4 minute read

Contextual Marketing Bridges the Gap between Customer Experience & Marketing

According to Gartner, 89% of brands plan to compete on customer experience within the next year to win brand loyalists and meet customer needs to drive conversion. Despite these aspirations, only 10% of brands feel their current customer experiences are meeting these competitive demands. In many cases, the pressure rests heavily on marketing teams to transform customer experiences from expected to exceptional.

But the question is where do you start? With today’s ever-evolving, always-on, multi-channel, omnichannel, hyper-consumers, it’s challenging enough just to keep up, much less leap forward. Examples of great customer experiences that are applauded by national outlets and research firms call for a complete overhaul of existing practices that requires significant time and resources to achieve. I’m talking connected products, wearables, VR, integrations, and the list goes on.

Delivering a better customer experience shouldn’t have to be that complicated – and it isn’t. You are sitting on a wealth of information that your shoppers are readily giving you through their digital footprint that you can utilize to give customers the experiences they are asking for. Your shoppers have high expectations of their favorite brands, given the advancements in digital technology and as such, increasingly expect to be treated as individuals. That means personalized and relevant real-time interactions based on customer behavior and preference. It’s called contextual marketing.  

But what is contextual marketing? It’s a concept that has been around for a number of years but has been increasing in popularity in recent months. In fact, contextual marketing is currently a hot topic with industry research analysts. Forrester sees contextual marketing as the bridge for the gap that exists between marketing and customer experience. They define it as "a brand-specific platform that exploits customer context to … guide the customer into the next best interaction." It allows brands to evolve from linear campaigns to continuous interactions with customers. Gartner sees personalization strategies and tactics ranging from slightly customized emails that include a recipient’s name to fully contextual and customized communications as key fronts in the battle for customer experience differentiation.

Let’s explore several different ways to immediately incorporate contextual marketing into your customer experience optimization strategy.

Real-time Triggered Email and Website Experiences

For shoppers, there’s nothing quite like receiving an instant acknowledgement that their favorite brand recognizes which products and categories interests them most. Real-time email triggers have been a key strategy for marketers in the last couple of years not only because they improve the customer experience, but also because they result in higher average order values and sales. Website content transformations are newer to the tech stack for marketers, but just as effective as email. As a shopper interacts with certain products and categories while on your website, the website begins to transform to showcase highly engaged products or categories to ensure a increase the likelihood of conversion before they leave the site. Pop-up modals that capture email sign-ups as vistitors exit the site are another effective way extract value from a shopper’s session even if they don’t purchase. Value City Furniture is a great example of a SmarterHQ customer who is utilizing triggered email and website experiences to drive higher conversions.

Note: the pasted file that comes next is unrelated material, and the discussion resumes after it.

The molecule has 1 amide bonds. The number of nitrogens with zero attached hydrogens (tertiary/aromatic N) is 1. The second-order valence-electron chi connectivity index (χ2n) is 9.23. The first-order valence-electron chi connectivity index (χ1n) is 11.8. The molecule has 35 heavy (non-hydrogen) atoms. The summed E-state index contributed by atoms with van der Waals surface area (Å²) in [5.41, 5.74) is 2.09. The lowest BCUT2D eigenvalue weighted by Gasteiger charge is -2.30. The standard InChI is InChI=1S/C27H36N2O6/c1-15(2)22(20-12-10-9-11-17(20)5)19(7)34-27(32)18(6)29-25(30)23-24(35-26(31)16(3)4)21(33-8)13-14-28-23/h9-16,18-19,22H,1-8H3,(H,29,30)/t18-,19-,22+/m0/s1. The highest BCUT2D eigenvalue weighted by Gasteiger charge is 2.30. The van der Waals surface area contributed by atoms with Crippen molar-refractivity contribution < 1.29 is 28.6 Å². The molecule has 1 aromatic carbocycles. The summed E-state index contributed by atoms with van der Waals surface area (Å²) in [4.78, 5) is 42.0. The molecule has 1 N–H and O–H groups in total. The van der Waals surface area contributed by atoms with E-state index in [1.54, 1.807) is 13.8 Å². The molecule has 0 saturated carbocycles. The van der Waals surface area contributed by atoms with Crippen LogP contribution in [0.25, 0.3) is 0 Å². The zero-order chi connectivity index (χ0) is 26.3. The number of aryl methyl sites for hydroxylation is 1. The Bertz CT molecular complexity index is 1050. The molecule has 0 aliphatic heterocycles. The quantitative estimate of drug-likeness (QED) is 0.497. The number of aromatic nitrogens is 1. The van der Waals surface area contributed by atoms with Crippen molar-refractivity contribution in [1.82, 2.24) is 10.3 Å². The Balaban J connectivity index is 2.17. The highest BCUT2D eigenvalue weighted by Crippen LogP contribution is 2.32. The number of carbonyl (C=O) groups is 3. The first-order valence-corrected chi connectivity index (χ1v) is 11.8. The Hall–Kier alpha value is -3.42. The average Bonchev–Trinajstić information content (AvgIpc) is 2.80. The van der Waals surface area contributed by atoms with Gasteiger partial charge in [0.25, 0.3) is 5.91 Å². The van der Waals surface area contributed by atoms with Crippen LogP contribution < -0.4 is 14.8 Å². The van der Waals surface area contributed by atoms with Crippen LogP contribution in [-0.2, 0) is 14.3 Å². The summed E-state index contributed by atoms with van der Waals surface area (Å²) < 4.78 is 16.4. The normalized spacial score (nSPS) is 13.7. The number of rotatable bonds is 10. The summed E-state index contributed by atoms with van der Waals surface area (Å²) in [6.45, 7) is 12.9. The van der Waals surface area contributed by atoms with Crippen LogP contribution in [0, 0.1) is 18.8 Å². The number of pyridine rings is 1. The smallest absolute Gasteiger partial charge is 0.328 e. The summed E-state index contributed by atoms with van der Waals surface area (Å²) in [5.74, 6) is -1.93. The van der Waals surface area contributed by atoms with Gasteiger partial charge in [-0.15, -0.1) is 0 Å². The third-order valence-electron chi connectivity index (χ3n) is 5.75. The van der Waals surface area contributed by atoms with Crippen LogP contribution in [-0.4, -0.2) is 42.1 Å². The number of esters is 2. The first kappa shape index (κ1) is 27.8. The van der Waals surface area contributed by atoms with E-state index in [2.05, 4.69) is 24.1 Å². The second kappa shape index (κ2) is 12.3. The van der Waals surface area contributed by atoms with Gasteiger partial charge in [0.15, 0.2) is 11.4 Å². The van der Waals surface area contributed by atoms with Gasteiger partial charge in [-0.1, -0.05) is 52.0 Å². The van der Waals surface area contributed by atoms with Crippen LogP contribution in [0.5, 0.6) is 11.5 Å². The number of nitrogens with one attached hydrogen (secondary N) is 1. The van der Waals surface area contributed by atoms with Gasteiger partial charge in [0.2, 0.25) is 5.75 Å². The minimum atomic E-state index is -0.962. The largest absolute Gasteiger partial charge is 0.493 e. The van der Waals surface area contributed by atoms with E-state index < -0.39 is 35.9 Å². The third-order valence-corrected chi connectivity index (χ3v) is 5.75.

Offer Optimization

You’ve heard it before – send the right message to the right person at the right time. Sounds good, but putting it into practice can seem daunting. Many times, brands will cut corners by implementing a recommendations solution to solve for “offer optimization.” But at the end of the day, it’s truly another batch and blast strategy disguised as personalization. Instead, you must send messages that are individualized to your shoppers based on their historical and real-time interactions. Examples include sending a message to a shopper who historically has had a consistent high average order value but recently has not been engaging with your site. Eddie Bauer is a great example of a SmarterHQ customer who focuses on offer optimization for truly personalized marketing.



Multi-Channel Marketing

Digital marketing is easiest to orchestrate to shoppers based on their digital interactions, but bridging the gap between offline and online channels is an important initiative to fuel the best customer experience. Digital product promotions after a shopper purchased in store is one of the most off-putting customer experiences that occurs frequently today. SmarterHQ customers like Finish Line go a step further and even acknowledge the in-store interactions by triggering an in-store post-purchase email customized to the individual.


At SmarterHQ, we recommend planning customer experiences in stages. Don’t try to tackle everything at once or you run the risk of never getting it off the ground. Many of our clients start with real-time email triggers and website experiences to build a foundation for their customer experiences and a stream of recurring revenue. From there, our client services teams help guide and recommend new experiences to continue building on an exceptional customer experience. 

Want more inspiration? Download our SmarterHQ Lookbook for more customer examples beyond the ones cited above, and to see creative examples complete with the results they’re driving.